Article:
Tuesday, May 02, 2006
Google Click Fraud Lawsuit Lawyer Interview: Shawn Khorrami
A.) In general, a class action lawsuit is brought by a limited number of plaintiffs representing the entire class of plaintiffs who are similarly situated as them. All of the individuals who have been damaged do not appear on the lawsuit as plaintiffs. In a settlement class, such as the one which Google is attempting to enter into, the case is settled on behalf of the entire class. This means that everyone who fits the definition of a class member -- whether aware or unaware of the pendency of the lawsuit or the settlement -- is included and forever releases the defendant of any liability. In the case of the Google settlement, each class member has a very limited time to make a claim -- 60 days. If they do not, they will forever lose their right to make a claim. Once their claim is accepted, they will receive about 0.5% of the money which they are owed -- meaning that if it is accepted that they were ripped off for, let's say, $10,000, they will receive a coupon for a discount on future advertisement with Google for $50. In the type of case that we're filing, each claimant is separately represented and has a separate claim. The only way that the claim can be settled is by that claimant's consent. This means that if a claimant does not want to receive a $50 coupon for the claimant's $10,000 loss, it can choose to press forward with the claim. In the Google settlement, the reverse occurs: If Google chooses to accept that the claimant has been damaged to the tune of $10,000, it will issue a coupon to that claimant for $50. The only choice the claimant has is not to use the coupon -- the claim, however, is over and the claimant is stripped of any choice or the Constitutional right to petition the courts.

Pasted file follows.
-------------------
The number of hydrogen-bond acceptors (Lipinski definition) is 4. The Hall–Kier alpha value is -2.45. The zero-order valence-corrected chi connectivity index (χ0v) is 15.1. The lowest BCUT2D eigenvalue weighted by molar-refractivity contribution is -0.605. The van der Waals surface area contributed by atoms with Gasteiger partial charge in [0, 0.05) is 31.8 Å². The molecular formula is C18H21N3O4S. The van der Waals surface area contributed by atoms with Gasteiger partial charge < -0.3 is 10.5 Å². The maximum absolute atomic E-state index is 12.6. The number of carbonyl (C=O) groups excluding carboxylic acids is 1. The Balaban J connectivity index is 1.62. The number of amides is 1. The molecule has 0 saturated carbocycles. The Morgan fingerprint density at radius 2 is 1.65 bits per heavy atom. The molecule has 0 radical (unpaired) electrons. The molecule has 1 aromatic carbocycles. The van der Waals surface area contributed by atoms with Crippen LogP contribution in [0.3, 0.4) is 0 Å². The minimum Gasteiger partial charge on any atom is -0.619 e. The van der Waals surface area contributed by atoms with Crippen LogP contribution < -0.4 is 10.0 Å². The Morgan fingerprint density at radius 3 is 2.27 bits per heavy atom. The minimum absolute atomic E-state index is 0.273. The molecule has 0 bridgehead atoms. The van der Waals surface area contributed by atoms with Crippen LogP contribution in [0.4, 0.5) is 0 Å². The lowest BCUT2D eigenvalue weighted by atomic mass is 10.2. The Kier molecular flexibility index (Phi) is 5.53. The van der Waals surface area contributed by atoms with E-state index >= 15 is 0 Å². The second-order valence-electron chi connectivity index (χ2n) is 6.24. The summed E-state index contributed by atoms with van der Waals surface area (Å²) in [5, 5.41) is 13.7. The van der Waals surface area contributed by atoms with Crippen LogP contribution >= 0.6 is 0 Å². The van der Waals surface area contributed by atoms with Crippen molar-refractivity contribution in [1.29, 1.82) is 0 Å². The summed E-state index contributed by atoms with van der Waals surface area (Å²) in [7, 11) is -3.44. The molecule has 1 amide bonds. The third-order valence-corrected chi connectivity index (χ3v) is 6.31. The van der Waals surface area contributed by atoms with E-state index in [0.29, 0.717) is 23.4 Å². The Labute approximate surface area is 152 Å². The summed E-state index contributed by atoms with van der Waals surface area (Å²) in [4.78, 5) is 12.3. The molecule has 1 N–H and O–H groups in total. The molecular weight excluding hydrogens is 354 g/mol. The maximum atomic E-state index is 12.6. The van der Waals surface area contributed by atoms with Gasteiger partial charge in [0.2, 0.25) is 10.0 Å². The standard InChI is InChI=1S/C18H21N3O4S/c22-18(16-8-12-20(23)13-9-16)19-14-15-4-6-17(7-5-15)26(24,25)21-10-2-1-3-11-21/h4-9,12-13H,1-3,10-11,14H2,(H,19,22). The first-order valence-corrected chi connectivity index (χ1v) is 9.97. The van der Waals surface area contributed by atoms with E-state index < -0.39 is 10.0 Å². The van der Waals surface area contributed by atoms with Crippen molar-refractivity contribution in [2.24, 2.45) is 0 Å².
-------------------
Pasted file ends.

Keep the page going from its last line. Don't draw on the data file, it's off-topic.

Q.) Can advertisers in the class action lawsuit also file a lawsuit of their own?
A.) Yes. However, there is a crucially important issue: They MUST opt out of the class settlement. If they do not opt out of the class settlement, they will lose their right to file a lawsuit.
Q.) Have you been involved in any lawsuits with Google before or currently?
Q.) Is there a statute of limitations on AdWords claims?
A.) There is a statute of limitations. Under the contract with Google, the only place that Google can be sued without its consent is in California. Under California law, there are two statute of limitations periods:
(1) there is a 3 year statute of limitations for bringing a contract claim; and
(2) there is a 4 year statute of limitations period for bringing a fraud or an illegal business practices claim.
Therefore, if advertisers wish to sue under a breach of contract theory, they must bring a lawsuit within 3 years of the time the breach in question occurred. In these types of cases, the alleged breach occurs on a daily basis so long as the advertising is running. So, an advertiser can sue for all losses dating back 3 years from the date of the filing of the lawsuit if suing under a breach of contract theory and 4 years under a fraud or an illegal business practices theory. Keep in mind that there are different requirements for each of these 3 types of claims and they have different limitations in terms of the types of damages that can be recovered.
Q.) What are the most important pieces of data do used to get an AdWords click fraud claim won?
A.) Jason, this is a question I cannot go into too much detail on because, among other things, some of the info is proprietary -- our experts' not mine, and the more detailed I get, the higher the chance that I may say something incorrectly by mistake.
Q.) Is it even reasonable for an AdWords advertiser (that files their own click fraud lawsuit) to expect a material cash refund for their click fraud claim?
A.) Absolutely. In fact, that is what we are seeking on behalf of our clients.
By Jason Dowdell at 09:50 AM | Comments (0)